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Sunday, February 3, 2013

Folger Shakespeare Theatre's Henry V

I had the pleasure seeing Henry V at The Folger Shakespeare Theatre yesterday.

I strongly recommend it, and if you are in the Washington DC area, please hurry up and get your tickets. The performance I saw was sold out. The good news is that it has been extended through 10 March.

It has been extended through 10 March

The show was very lively and fast-paced, running just about 2 and 1/2 hours, including intermission.

This was the first time I saw a play at the Folger and I love the theatre. Its relatively small size gave the show an intimate feeling and a sense of immediacy. There was little distance between the audience and the actors, who drew the crowd into the story quickly.

Zach Appelman is a great Henry -- young and strong, but who still has a lot to learn. I liked his sense of vulnerability. He was no stock hero. He showed great comedic skills in the final scene with Katherine.

But what really struck me about his performance was that he never tried to make himself stand out too much from the rest of the cast -- yes he plays Henry, the hero of the play and he drives the story, yet he involved the other actors as much as possible, and made the play more of an ensemble than I expected.

I am used to seeing actors command the stage or screen as Henry, raising themselves above the other actors. But this actor was more collaborative. When he cries "Once more unto the breach, dear friends" and when he tries to inspire his "band of brothers" the words seemed much more sincerely spoken, since his "dear friends" and "brothers" are not just merely two-dimensional flag-bearers.

The rest of the cast was excellent, most of whom did double- and even triple-duty.

Katie deBuys was Katherine and the Boy, and just as good as she was a French princess, she was great as the Boy, and the death scene is just heartbreaking.

Richard Sheridan Willis was very busy as the Chorus, Governor of Harfleur, Jamy and Erpingham, yet he never lost command of the stage.

He was a constant figure on the stage, from the very beginning -- even as the audience was being seated, he patiently sat on the stage in the dark -- and he is the last person we watched as the play came to an end.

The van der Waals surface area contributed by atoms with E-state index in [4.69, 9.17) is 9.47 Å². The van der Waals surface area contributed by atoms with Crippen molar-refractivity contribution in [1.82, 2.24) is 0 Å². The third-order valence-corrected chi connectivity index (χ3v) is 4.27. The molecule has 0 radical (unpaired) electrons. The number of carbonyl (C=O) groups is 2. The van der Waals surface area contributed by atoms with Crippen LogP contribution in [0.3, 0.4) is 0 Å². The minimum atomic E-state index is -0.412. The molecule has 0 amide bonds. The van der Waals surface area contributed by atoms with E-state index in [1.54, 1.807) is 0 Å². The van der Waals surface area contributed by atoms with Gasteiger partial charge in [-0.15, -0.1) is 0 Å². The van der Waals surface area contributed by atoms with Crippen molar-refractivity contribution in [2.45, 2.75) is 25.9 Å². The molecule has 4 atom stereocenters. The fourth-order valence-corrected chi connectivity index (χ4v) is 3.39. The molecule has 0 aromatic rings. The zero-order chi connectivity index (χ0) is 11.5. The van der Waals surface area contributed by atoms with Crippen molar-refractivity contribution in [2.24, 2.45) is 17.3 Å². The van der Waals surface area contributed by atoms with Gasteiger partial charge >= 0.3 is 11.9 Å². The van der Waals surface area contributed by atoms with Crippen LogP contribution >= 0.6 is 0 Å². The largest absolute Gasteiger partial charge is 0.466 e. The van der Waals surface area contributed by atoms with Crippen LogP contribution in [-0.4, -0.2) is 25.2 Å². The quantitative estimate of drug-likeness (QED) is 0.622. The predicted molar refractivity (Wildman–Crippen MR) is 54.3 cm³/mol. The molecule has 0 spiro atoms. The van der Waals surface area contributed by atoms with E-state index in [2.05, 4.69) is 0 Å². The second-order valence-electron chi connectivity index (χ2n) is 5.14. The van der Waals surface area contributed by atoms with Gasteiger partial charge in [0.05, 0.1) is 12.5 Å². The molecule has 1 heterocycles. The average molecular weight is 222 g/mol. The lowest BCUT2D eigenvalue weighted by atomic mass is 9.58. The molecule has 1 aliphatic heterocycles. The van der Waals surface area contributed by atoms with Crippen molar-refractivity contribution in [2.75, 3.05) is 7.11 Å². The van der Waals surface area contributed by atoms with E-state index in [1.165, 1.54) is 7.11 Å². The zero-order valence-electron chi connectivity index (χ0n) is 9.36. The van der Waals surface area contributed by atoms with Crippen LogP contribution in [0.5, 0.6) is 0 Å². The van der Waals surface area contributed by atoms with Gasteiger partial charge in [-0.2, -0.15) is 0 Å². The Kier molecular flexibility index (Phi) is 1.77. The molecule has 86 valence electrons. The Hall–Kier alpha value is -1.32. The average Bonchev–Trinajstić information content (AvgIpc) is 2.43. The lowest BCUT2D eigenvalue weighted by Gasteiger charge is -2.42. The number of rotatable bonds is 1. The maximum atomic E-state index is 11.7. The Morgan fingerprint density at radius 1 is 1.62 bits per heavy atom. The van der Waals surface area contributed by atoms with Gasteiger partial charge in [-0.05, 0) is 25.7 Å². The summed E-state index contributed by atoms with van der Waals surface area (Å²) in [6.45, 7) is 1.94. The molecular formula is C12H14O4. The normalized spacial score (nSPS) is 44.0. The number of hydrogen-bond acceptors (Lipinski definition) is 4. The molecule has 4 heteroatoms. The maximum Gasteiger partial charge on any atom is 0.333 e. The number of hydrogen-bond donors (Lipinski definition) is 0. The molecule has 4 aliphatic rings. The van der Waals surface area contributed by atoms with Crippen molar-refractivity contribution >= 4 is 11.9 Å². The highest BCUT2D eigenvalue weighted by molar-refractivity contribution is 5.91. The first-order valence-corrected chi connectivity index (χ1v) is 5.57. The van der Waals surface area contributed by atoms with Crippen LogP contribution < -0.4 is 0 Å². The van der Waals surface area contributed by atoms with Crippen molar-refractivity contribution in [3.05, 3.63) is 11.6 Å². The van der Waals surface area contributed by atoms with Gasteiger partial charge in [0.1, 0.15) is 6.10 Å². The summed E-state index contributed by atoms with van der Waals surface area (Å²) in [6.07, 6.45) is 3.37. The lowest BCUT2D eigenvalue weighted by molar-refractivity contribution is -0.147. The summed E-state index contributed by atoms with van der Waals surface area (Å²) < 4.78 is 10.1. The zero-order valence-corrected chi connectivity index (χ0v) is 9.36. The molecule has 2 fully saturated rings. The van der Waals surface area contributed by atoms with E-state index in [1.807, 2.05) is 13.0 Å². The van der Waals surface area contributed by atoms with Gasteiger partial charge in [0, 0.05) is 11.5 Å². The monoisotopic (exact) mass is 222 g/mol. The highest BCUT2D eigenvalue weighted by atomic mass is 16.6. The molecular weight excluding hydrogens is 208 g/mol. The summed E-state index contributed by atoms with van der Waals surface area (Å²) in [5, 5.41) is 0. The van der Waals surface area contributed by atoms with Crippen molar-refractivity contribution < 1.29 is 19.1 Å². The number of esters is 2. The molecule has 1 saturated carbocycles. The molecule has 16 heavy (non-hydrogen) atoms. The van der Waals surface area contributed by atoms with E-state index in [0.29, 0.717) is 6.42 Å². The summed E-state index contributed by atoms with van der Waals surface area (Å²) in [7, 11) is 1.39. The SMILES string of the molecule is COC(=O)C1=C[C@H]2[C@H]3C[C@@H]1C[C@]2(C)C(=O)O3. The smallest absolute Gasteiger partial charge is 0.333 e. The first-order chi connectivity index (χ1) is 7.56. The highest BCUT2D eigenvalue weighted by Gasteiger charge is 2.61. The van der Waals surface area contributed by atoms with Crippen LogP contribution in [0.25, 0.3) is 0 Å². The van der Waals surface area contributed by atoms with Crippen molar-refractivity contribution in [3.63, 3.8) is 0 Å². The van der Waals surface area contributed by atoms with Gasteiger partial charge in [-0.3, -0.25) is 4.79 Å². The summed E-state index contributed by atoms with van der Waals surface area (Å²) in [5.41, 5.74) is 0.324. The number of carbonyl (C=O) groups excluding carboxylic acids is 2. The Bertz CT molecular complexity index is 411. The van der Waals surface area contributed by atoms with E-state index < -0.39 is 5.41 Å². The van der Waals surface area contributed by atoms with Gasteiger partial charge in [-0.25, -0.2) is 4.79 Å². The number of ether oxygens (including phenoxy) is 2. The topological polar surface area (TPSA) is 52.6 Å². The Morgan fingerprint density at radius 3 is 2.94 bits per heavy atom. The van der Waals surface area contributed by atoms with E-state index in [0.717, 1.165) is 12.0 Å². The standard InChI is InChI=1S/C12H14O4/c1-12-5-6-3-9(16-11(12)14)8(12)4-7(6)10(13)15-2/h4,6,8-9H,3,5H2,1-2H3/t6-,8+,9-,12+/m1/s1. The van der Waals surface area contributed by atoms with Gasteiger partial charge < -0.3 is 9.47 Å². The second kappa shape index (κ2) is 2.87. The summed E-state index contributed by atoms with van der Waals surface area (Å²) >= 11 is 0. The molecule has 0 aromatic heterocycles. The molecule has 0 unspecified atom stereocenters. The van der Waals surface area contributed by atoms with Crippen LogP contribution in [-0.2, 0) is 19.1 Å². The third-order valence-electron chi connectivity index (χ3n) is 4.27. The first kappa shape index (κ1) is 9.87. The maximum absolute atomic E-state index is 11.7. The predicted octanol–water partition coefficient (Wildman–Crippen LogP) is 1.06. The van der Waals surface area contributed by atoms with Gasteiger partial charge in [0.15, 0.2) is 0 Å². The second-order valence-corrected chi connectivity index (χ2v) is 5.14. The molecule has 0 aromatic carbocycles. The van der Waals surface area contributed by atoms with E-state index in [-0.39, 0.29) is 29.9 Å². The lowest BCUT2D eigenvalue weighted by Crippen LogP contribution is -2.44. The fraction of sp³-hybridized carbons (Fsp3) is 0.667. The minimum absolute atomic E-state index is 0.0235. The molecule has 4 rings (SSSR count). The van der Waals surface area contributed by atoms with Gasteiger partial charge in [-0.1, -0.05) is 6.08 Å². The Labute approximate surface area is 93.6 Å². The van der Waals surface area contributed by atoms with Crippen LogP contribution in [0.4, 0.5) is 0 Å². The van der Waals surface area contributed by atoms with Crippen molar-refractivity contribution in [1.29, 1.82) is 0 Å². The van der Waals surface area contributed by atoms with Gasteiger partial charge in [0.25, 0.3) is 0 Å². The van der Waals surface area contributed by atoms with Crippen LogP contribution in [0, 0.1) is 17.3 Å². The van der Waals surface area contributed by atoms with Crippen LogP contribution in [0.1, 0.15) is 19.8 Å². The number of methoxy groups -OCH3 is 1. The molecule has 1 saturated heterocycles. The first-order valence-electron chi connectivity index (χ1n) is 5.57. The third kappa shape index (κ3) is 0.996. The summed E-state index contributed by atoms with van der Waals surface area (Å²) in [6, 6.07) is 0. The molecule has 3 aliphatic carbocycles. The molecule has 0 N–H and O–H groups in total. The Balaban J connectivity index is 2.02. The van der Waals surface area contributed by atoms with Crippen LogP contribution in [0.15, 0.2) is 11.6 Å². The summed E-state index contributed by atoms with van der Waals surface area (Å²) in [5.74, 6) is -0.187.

I often try to imagine which roles would have been performed by Shakespeare's original company of actors.

Richard Burbage would have played Henry, the very first actor to do so.

It is well known that the great comedian Will Kemp was Falstaff, but when he quit the company around the time that Henry V was first performed (in March 1599) Shakespeare had to get rid of the character. That's why Falstaff dies offstage.

I'm sure Shakespeare's Elizabethan audiences were not happy that they weren't getting to see Kemp.

I agree with James Shapiro's claim that Shakespeare himself played the part of the Chorus. But after watching this performance, I wouldn't be surprised if Shakespeare played several roles, like Mr. Willis did. It seems appropriate.

Shakespeare performed the play at a time when English soldiers were about to go fight in an escalating war with the Irish. The commander of these men was Robert Devereux, Earl of Essex, who was Shakespeare's patron.

I think that Shakespeare had many goals in writing this play. He wanted to lift the spirits of his Elizabethan audience who were doubtful and afraid of this never-ending war. He wanted to bolster Essex as a great military leader, in the tradition of Henry V.

I think he also wanted to give voice to the common people who were actually going to fight, and their loved ones who stay behind, like Mistress Quickly.

This would have two purposes. One, it allows his audience to relate to the play. Two, it would have been an opportunity for Essex to hear the voices of the people he wished to lead.

I think Essex would have been in the audience, watching this play, when it was first performed. It is well known that he went to the playhouses very frequently. The play would have been a celebration for him, but Shakespeare also was teaching Essex a lesson.

Essex was the most popular military leader at the time, what with his previous victory in Cadiz, Spain. But in writing Henry as a young man who is becoming a great leader of men, Shakespeare is appealing to Essex, a young man who had yet to fulfill his promise as a great leader of men.

Well, sadly for Essex, he was no Henry, and he was not victorious in Ireland.

That may be one more reason why the play was well received in 1599 and why it has endured. It shows a hero in the making who is human, all too human. Sometimes heroes win, and often they lose. But soldiers die in every battle.

The play is not just about the hero. It is about the common man, the foot soldier.

That is why I think this production of the play was so good, and the director Robert Richmond deserves great credit for this. He balanced all of the actors, almost equally, even Henry.

I look forward to more Shakespeare at the Folger, and I hope you have a chance to see this Henry V for yourself.

Cheers,

David Schajer